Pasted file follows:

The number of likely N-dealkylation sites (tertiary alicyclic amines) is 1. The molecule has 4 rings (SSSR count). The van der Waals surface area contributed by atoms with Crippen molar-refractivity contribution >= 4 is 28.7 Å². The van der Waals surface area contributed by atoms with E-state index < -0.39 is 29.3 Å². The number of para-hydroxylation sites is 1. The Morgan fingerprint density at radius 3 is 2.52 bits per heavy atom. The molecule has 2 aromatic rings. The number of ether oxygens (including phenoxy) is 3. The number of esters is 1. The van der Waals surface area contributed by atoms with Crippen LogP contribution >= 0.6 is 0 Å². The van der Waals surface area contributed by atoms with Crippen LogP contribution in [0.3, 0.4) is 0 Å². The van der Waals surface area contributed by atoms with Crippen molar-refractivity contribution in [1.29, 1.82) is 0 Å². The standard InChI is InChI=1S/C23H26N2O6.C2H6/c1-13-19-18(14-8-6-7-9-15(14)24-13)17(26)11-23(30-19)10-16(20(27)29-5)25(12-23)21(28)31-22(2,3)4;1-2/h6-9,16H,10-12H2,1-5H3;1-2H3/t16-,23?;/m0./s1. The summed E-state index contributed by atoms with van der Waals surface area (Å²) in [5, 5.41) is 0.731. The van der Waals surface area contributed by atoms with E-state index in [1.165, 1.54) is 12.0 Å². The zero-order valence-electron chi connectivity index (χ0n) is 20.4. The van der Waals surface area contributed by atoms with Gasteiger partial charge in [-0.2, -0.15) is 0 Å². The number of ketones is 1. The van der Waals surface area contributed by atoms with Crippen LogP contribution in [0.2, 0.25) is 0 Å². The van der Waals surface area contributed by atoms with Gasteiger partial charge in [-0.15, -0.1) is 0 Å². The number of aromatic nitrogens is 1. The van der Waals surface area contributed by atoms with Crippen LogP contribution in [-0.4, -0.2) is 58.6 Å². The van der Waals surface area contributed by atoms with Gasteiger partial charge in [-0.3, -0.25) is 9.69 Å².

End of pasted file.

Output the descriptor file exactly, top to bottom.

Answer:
The number of likely N-dealkylation sites (tertiary alicyclic amines) is 1. The molecule has 4 rings (SSSR count). The van der Waals surface area contributed by atoms with Crippen molar-refractivity contribution >= 4 is 28.7 Å². The van der Waals surface area contributed by atoms with E-state index < -0.39 is 29.3 Å². The number of para-hydroxylation sites is 1. The Morgan fingerprint density at radius 3 is 2.52 bits per heavy atom. The molecule has 2 aromatic rings. The number of ether oxygens (including phenoxy) is 3. The number of esters is 1. The van der Waals surface area contributed by atoms with Crippen LogP contribution >= 0.6 is 0 Å². The van der Waals surface area contributed by atoms with Crippen LogP contribution in [0.3, 0.4) is 0 Å². The van der Waals surface area contributed by atoms with Crippen molar-refractivity contribution in [1.29, 1.82) is 0 Å². The standard InChI is InChI=1S/C23H26N2O6.C2H6/c1-13-19-18(14-8-6-7-9-15(14)24-13)17(26)11-23(30-19)10-16(20(27)29-5)25(12-23)21(28)31-22(2,3)4;1-2/h6-9,16H,10-12H2,1-5H3;1-2H3/t16-,23?;/m0./s1. The summed E-state index contributed by atoms with van der Waals surface area (Å²) in [5, 5.41) is 0.731. The van der Waals surface area contributed by atoms with E-state index in [1.165, 1.54) is 12.0 Å². The zero-order valence-electron chi connectivity index (χ0n) is 20.4. The van der Waals surface area contributed by atoms with Gasteiger partial charge in [-0.2, -0.15) is 0 Å². The number of ketones is 1. The van der Waals surface area contributed by atoms with Crippen LogP contribution in [0.2, 0.25) is 0 Å². The van der Waals surface area contributed by atoms with Gasteiger partial charge in [-0.15, -0.1) is 0 Å². The number of aromatic nitrogens is 1. The van der Waals surface area contributed by atoms with Crippen LogP contribution in [-0.4, -0.2) is 58.6 Å². The van der Waals surface area contributed by atoms with Gasteiger partial charge in [-0.3, -0.25) is 9.69 Å².